OpenHealth is using Rhodes to build a cross-platform mobile solution for SugarCRM. SugarCRM already has built-in iPhone and Blackberry compatibility, but thats it. Hall also notes that the mobile components of SugarCRM lack critical features even for the handsets it does support.
Using Rhodes, OpenHealth will take advantage of Sugars cloud approach using a standard means of connecting in to any client instance. It will operate off-line and provide synchronization services when required. The entire backend service will be hosted in the cloud and can be accessed as a pay-as-you-go service.
Smaller, tech-aggressive companies like OpenHealth aside, the mobile cloud today is still a consumer play. The iPhone is the clearest example, but another case in point is Wikipedia. Wikipedia used Rhomobiles Rhodes to build a Wikipedia mobile app for the iPhone App Store. They plan on porting it to Android soon, as well.
Application provider Zoho is also taking a mobile cloud approach that, while it aspires to attract enterprise customers, is currently a consumer offering.
Zoho Mobile offers mobile, cloud-based versions of calendars, email, document sharing and a few other productivity apps. For most people, these are work apps, but it is the individual who, according to Zohos Evangelist Raju Vegesna, is purchasing Zoho Mobile.
Even more consumer-centric is INQ Mobile. A subsidiary of conglomerate Hutchison Whampoa, INQ Mobile is developing an inexpensive mobile handset that could well be dubbed the first social-networking smartphone.
The device comes pre-loaded with such popular social-networking applications as Facebook, Skype and Windows Live Messenger. Twitter will be added soon.
According to Beccue, the INQ phone presents a model for pushing communications-focused mobile-cloud applications into the mass market. The mobile versions of the apps are developed on Qualcomms BREW. [The social-networking applications] are deeply integrated into the core phone applications integrating the partner application contacts into the phones list, enabling a user to snap a photo and post it instantly to Facebook, inbox-message integration, and more, Beccue said. But to keep the price of the mobile device inexpensive, the phone can handle only a few applications.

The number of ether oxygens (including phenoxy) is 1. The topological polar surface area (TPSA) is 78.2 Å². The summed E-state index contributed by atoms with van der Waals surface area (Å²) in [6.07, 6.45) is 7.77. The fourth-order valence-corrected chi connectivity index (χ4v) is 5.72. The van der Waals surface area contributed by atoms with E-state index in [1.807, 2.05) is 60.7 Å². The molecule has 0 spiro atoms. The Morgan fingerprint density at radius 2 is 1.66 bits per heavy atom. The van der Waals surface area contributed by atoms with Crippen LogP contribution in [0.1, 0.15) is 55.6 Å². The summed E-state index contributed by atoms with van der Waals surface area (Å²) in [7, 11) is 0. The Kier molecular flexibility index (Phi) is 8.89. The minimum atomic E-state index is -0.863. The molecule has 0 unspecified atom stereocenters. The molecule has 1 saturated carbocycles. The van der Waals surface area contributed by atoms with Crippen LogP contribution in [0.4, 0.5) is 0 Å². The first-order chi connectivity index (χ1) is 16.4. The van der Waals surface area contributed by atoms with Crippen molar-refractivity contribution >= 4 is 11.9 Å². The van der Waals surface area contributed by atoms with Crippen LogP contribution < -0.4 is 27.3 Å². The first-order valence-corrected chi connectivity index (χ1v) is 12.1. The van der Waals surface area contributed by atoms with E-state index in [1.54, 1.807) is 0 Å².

Is it a feature phone? Is it a smartphone? It doesnt fit neatly into either category, but it is certainly a mobile-cloud phone.
As of now, INQ phones are available only in Hutchison Telecoms networks in the UK, Ireland, Italy, Hong Kong and Australia, but more countries will be added soon.
Larger handset manufacturers also see the potential of tight integration with social-networking applications. For instance, Samsungs Reclaim handset offers one-click access to Facebook.
From an IT perspective, the mobile cloud poses just as many risks as benefits. Data leaks, mobile porn, IP theft and lost productivity could all result from unfettered mobile cloud access.
On the other hand, a boost in productivity, extra convenience and increased customer responsiveness will all be early stage benefits.
Its really not unlike when the Internet itself first entered the enterprise except for one key difference: most enterprises do not own or even subsidize smartphones. Thus, theres little they can do to monitor or control them.
Enterprises didnt own many of the early Internet connections either, of course, but they werent trying to squeeze productivity out of it. Even if enterprises do purchase handsets for their workers, people will balk at too much corporate control.
The mobile phone is a highly personal object. Enterprises have to tread lightly. If they exercise too much control, consumers will just use their own devices. If they hide their heads in the sand and hope nothing bad happens, unfettered mobile cloud access will cause problems.
Its a dicey issue with no easy answers. This should worry IT pros, because theyre the ones who will be asked to provide answers, easy or not.
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